Kaieteur News – A worried look was painted all across his face. I asked him what was the problem and he blurted out that he was concerned about the reopening of the Guyana-Suriname Ferry Service next week.
I queried why he was so worried. He said that he was worried about the spread of COVID-19 from Suriname since, according to him, Suriname was teeming with COVID-19 infections.
I had advised him that it was Suriname, which should be more worried. Because the COVID-19 situation in Guyana is far more worse than what exists in Suriname. In fact, Suriname has done remarkably well in combatting the pandemic.
The facts are that both Guyana and Suriname have about the same number of total cases. Guyana has 5,449 cases, while Suriname has registered 5,319. However, the main difference is that Suriname’s curve of total cases has begun to bend to the right while Guyana is showing no indication of a tapering off.
Suriname has only 117 deaths as compared to Guyana’s 151, which is about 25 percent less than Guyana’s. However, the most important statistic is the number of active cases. Suriname has a mere five active cases. The number of active cases in Guyana is 768. It is Suriname therefore which has to be more fearful of the resumption of the ferry service.
The COVID-19 pandemic is about to change. The approval, which has been granted in the United Kingdom for the vaccine, is a game-changer. The problem is that Guyana is not likely to get this vaccine until early in the New Year. Initially, only three percent of the population will receive the vaccine and later another 17 percent. The government is not saying how it intends to source the remaining vaccines for mass immunization.
The government has indicated that it is leaning towards first immunizing the elderly and persons with co-morbidities, rather than to having, frontline workers receive the jab first. The data would tend to support the government if it goes this route. The healthcare system is not overwhelmed. Only three cases are presently in the COVID-19 Intensive Care Unit. On the other hand, the majority of the deaths have been persons over 55 years. Therefore the elderly should be first in line, unless there is a dramatic change in circumstances in the next few weeks.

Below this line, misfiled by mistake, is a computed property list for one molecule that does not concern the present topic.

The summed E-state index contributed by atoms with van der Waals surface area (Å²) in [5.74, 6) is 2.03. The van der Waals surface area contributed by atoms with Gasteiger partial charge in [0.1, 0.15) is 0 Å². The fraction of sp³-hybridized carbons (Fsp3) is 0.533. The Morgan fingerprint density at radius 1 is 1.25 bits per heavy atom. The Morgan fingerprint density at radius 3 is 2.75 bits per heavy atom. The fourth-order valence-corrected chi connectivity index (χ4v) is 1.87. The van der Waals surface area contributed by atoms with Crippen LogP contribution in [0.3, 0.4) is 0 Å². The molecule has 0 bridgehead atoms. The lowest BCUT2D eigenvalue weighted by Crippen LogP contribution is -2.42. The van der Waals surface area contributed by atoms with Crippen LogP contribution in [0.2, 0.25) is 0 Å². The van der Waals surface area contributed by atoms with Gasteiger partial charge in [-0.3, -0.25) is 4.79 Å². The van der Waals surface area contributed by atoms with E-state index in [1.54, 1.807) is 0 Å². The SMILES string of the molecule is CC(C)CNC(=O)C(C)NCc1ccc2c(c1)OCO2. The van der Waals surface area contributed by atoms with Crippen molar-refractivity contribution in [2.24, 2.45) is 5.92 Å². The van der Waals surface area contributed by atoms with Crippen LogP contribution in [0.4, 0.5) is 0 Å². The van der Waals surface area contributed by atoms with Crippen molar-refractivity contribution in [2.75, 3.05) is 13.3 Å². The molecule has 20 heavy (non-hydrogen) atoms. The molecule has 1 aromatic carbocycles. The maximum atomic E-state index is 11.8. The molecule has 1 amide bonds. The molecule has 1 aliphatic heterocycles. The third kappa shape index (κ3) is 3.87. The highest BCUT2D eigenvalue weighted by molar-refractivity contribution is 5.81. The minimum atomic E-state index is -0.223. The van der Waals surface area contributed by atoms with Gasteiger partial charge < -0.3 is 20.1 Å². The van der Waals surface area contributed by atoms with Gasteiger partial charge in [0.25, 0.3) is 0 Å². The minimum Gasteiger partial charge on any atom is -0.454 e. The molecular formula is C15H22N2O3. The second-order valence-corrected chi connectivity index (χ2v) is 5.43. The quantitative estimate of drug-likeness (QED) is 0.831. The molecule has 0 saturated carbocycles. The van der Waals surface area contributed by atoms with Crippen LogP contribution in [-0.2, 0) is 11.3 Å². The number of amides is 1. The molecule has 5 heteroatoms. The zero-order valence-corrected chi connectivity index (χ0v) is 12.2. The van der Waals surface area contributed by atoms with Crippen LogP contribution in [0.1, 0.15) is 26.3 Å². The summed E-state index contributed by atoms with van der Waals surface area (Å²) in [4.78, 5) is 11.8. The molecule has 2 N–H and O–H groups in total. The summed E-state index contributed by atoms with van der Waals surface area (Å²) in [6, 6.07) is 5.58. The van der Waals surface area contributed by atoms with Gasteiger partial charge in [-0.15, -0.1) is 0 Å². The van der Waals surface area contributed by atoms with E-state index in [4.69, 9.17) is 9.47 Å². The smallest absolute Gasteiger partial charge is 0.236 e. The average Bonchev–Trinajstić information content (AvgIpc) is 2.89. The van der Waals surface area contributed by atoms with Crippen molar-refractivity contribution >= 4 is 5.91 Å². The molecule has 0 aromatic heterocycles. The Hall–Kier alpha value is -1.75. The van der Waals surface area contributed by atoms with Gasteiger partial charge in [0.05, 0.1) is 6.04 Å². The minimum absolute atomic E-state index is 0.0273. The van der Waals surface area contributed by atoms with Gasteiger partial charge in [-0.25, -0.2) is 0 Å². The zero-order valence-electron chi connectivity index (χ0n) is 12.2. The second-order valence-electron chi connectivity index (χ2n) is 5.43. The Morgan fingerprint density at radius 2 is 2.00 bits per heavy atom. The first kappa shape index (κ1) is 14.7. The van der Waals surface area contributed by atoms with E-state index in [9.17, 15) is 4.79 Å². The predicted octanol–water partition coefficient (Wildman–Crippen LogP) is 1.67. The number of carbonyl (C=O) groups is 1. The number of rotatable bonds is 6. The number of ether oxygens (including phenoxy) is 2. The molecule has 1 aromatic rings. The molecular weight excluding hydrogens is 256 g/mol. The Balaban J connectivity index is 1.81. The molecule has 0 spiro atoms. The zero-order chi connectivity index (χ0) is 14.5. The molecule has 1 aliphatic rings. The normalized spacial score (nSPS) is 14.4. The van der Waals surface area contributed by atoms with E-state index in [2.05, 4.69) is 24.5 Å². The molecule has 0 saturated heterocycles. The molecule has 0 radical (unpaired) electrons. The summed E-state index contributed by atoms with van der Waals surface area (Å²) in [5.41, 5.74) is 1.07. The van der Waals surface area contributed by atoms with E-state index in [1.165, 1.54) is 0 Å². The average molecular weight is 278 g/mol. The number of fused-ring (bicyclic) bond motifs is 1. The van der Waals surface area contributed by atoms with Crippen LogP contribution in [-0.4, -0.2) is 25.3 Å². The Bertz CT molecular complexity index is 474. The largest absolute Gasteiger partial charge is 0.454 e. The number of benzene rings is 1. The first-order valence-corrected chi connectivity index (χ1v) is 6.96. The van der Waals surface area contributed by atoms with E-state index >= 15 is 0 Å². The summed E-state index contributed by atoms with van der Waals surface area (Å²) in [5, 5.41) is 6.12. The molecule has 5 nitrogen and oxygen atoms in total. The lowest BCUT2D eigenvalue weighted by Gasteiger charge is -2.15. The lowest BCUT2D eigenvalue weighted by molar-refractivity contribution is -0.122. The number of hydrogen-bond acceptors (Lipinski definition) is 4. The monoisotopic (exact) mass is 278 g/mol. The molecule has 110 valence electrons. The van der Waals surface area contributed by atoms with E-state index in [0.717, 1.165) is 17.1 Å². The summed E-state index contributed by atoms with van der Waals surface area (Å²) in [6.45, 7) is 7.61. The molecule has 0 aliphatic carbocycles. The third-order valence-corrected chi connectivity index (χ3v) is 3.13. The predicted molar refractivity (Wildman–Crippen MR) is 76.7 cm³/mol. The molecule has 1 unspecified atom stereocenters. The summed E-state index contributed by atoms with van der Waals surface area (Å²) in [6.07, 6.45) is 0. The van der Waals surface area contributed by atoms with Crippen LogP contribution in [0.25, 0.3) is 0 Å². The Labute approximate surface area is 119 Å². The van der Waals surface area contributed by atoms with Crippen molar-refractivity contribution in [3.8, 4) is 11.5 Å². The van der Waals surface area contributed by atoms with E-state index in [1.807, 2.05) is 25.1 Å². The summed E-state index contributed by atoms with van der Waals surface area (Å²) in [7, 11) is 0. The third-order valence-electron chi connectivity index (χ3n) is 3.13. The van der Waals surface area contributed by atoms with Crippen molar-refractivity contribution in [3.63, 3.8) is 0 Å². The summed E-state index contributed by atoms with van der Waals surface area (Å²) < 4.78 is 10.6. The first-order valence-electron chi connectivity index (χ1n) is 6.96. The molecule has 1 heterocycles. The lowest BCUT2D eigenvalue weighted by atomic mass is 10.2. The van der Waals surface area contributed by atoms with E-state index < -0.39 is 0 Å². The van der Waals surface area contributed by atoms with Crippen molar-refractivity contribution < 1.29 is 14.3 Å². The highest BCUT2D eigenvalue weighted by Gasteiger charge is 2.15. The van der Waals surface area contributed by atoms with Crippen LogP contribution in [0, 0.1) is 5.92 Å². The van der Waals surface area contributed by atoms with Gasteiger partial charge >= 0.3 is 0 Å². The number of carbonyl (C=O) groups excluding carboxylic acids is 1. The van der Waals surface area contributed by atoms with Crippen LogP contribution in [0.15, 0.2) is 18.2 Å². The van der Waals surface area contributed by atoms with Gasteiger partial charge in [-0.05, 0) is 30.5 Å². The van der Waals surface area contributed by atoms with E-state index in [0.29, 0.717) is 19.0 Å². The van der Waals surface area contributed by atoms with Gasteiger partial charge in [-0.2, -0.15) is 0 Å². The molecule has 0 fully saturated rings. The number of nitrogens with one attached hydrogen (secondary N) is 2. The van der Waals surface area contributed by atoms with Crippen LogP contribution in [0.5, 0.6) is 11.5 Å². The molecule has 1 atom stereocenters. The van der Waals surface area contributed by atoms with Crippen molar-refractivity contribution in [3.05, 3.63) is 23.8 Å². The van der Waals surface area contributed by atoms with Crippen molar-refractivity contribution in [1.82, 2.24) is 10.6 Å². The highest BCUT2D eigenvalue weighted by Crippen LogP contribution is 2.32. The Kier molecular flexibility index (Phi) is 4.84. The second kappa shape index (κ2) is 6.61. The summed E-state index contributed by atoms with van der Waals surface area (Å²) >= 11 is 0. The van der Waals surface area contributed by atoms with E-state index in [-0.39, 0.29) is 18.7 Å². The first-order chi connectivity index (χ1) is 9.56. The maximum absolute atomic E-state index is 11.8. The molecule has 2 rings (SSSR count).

Not everyone will take the vaccine. There are people around the world who are insisting that they will not be taking the vaccine. And even some health care workers in Guyana are skeptical. So much for these person’s faith in science. At the start of the pandemic, this column did say that it will take science, not politics or social distancing, to stem the spread of this pandemic. And science has delivered a vaccine. Yet, people are scared to take the vaccine for fear of complications.
Many of those who are fearful of the vaccine can be seen walking around the place without masks on. There is still a great deal of slackness when it comes to abiding by the COVID-19 regulations. Persons can be seen not only without masks but also many persons are wearing their masks improperly. It appears now to be popular fad to wear the mask beneath your nose.
It appears that the only reason some persons are wearing masks is to be allowed entry into some business places. Once they are out of those places, the masks are either pulled down below their chins or set aside.
Guyanese are highly undisciplined. A few months ago, there was a protest over social restrictions in a community in Region One. Footage of the protest was shown on television. One man was protesting against the regulations. His placard read “There is no COVID-19.” Strangely, despite his non-belief in the pandemic, he was wearing a mask.
The reopening of the ferry service will be a great relief to small traders. Many of them peddle their goods between Guyana and Suriname and they use the ferry service. They will now be able to make some money.
But not withstanding that there should be put in place requirements for COVID-19 testing. No person should be allowed to use the ferry unless that person has been tested and has a certificate to show.
This will mean a cost to the small traders. But it is a small price to pay to ensure safety. It makes no sense asking persons coming through the airports to be first tested for COVID-19 when persons crossing by river will be allowed in without having a test. With antigen tests now available, the testing can be done right at the ferry terminals.
Guyanese should welcome the reopening of the ferry service. It is Suriname, which has to be worried, especially given the recent spike in cases in Region Six.
(The views expressed in this article are those of the author and do not necessarily reflect the opinions of this newspaper.)
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